Moreover, according to Bloomberg, a range of companies, including insurance companies, financial institutions, and life sciences companies have begun reporting more climate-related risks during the last 12 years.[7] Many of these companies follow the 2017 recommendations from the Financial Stability Board’s Task Force on Climate-Related Financial Disclosures (“TCFD”), a standardized climate risk disclosure framework.[8] TCFD recommends structuring disclosure around four core elements: the organization’s governance concerning climate risk, the impact of climate risk on the organization’s businesses and strategy, the process used to manage climate risk, and metrics and targets the organization uses to assess climate risk.[9] Despite the increase in voluntary disclosures, the landscape still could change dramatically if the scope of the reporting obligations becomes more comprehensive, making an understanding of the recent House bill, the Biden Executive Order, and SEC developments, as discussed below, crucial for businesses.

Both the House bill and the Biden Executive Order, which is a cornerstone of the new Administration’s policy objectives, have similar rationales; specifically, they address climate change’s “significant and increasing threat to the growth and stability of the economy of the United States.”[10] The Biden Executive Order adds President Biden’s dual goals of a net-zero emissions economy by 2050 and combatting climate change’s effect on disadvantaged communities.[11] Even though these goals do not immediately impact disclosure requirements, they signal a changing tide that may have major future effects. The SEC’s recent investigative activities and consideration of the need for more specific rules in this space further signify that change may be inevitable. In its call for public comment, the SEC cited increasing investor demand for disclosure of climate “risks, impacts, and opportunities.”[12]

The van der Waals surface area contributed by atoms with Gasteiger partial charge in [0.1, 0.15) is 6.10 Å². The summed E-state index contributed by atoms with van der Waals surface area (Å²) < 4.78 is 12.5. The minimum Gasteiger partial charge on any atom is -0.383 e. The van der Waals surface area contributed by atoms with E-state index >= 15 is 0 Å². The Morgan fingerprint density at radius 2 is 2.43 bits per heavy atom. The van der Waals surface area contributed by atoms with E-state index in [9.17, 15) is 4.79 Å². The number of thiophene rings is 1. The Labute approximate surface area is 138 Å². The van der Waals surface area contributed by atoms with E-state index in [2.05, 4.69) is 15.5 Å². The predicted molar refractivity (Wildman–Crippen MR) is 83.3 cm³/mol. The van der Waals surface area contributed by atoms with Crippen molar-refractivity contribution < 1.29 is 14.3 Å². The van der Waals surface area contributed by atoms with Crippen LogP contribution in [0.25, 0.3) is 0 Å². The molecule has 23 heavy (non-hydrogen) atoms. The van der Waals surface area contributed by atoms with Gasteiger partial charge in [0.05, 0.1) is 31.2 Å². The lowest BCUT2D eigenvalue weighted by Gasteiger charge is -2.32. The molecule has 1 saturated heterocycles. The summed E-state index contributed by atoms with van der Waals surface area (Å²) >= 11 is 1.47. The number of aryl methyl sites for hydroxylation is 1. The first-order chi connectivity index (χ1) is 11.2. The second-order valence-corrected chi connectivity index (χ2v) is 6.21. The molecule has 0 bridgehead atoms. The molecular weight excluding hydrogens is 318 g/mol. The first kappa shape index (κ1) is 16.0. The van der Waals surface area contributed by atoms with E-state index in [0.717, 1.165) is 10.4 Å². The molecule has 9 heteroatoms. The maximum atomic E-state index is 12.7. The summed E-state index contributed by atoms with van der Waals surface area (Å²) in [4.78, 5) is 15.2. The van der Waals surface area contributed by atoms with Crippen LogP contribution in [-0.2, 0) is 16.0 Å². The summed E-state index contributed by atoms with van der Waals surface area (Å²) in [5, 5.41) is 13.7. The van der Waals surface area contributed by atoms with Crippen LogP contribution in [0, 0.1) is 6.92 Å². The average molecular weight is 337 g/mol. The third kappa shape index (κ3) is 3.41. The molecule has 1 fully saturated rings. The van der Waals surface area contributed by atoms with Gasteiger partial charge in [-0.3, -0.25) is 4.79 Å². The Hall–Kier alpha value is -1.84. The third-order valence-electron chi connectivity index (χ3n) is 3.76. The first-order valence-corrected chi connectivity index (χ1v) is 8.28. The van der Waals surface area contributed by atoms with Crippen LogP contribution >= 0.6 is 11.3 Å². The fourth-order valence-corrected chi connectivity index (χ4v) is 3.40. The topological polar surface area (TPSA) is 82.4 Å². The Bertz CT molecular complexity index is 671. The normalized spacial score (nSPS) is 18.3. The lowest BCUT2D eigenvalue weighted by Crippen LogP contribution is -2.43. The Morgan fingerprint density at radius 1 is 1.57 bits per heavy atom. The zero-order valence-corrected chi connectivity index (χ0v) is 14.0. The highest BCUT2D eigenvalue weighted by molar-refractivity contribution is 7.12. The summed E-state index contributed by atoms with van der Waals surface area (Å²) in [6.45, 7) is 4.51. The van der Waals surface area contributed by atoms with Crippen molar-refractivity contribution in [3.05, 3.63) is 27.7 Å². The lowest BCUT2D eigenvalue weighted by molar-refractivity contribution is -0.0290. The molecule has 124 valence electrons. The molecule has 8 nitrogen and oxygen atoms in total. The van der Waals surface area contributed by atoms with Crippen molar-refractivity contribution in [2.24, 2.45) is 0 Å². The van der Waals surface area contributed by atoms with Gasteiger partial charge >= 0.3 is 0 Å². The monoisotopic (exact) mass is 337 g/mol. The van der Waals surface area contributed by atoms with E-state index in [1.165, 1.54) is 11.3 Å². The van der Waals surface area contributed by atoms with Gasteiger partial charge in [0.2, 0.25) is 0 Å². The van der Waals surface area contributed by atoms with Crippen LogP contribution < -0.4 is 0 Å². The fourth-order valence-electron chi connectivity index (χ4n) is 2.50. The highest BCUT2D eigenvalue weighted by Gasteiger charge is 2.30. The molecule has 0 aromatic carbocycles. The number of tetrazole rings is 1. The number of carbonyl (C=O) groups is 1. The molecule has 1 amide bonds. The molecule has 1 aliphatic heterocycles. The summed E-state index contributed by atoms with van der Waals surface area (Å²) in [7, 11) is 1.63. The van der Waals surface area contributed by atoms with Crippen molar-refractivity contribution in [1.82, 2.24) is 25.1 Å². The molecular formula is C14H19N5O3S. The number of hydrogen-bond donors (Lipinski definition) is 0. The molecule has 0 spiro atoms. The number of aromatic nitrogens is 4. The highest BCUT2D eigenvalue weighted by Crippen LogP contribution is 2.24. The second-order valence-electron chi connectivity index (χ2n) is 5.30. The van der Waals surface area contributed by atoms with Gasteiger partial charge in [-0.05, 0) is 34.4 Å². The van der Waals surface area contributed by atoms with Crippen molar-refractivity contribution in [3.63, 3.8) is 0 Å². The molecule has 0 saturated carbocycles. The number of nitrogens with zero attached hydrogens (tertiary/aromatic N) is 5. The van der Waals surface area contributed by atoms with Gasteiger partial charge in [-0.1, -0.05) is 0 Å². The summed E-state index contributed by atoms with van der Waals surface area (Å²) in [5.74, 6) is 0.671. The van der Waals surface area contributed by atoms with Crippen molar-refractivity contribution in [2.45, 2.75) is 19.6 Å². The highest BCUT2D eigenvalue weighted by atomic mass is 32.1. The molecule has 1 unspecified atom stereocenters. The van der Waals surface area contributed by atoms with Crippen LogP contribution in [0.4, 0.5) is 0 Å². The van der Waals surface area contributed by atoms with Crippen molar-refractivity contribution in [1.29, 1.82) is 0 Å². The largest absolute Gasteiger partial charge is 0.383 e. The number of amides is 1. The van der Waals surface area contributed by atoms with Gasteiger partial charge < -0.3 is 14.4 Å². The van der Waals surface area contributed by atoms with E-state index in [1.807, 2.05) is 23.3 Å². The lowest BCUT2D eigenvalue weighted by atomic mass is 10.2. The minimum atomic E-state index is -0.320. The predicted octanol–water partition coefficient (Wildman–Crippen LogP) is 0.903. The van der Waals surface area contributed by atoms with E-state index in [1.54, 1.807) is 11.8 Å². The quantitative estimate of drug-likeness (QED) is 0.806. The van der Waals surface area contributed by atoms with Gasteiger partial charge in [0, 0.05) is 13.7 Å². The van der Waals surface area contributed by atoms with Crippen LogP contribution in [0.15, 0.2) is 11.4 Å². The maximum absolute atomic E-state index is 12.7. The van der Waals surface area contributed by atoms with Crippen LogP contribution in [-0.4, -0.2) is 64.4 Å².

The House Bill

The House bill (H.R. 1187, passed on June 16, 2021) gives the SEC two years to establish rules governing climate risk disclosure. Under these rules, companies must identify and evaluate their physical and transition risks; report on any established standards that apply for identifying, assessing, and managing such risks; disclose any current mitigation actions; discuss the resilience of their current strategy under different climate change scenarios; and describe how climate risk is incorporated into their overall risk management strategy.

The SEC rules required under the legislation would establish parameters and standards for disclosure specific to particular industries (finance, insurance, transportation, electric power, mining, and non-renewable energy, and others as appropriate); include reporting standards for estimating and disclosing direct and indirect GHG emissions, as well as the total cost of such emissions using the Social Cost of Carbon (“SCC”) as a baseline; set forth reporting standards for disclosing fossil fuel-related assets; and require discussion of short, medium, and long-term resilience of any risk management strategy, as well as valuation scenarios based on different levels of climate change, including the current level and an increase of 1.5 degrees Celsius.

Standardized reporting requirements also would remove some of the guesswork from disclosures and, ultimately, may help both companies that are unsure of how to estimate and disclose their climate risk and investors seeking information about this issue. The House bill also includes a backstop should the SEC fail to finalize rules within two years; companies that follow the 2017 TCFD guidance would be deemed in compliance until the SEC fulfills its mandate.

The Biden Executive Order

President Biden’s recent Executive Order (E.O. 14030, signed on May 20, 2021) directs government advisors to formulate a strategy for identifying and disclosing climate-related risks of government programs, assets, and liabilities; seeks recommendations from financial regulators on how to improve climate risk disclosures, including addressing gaps in the insurance industry;…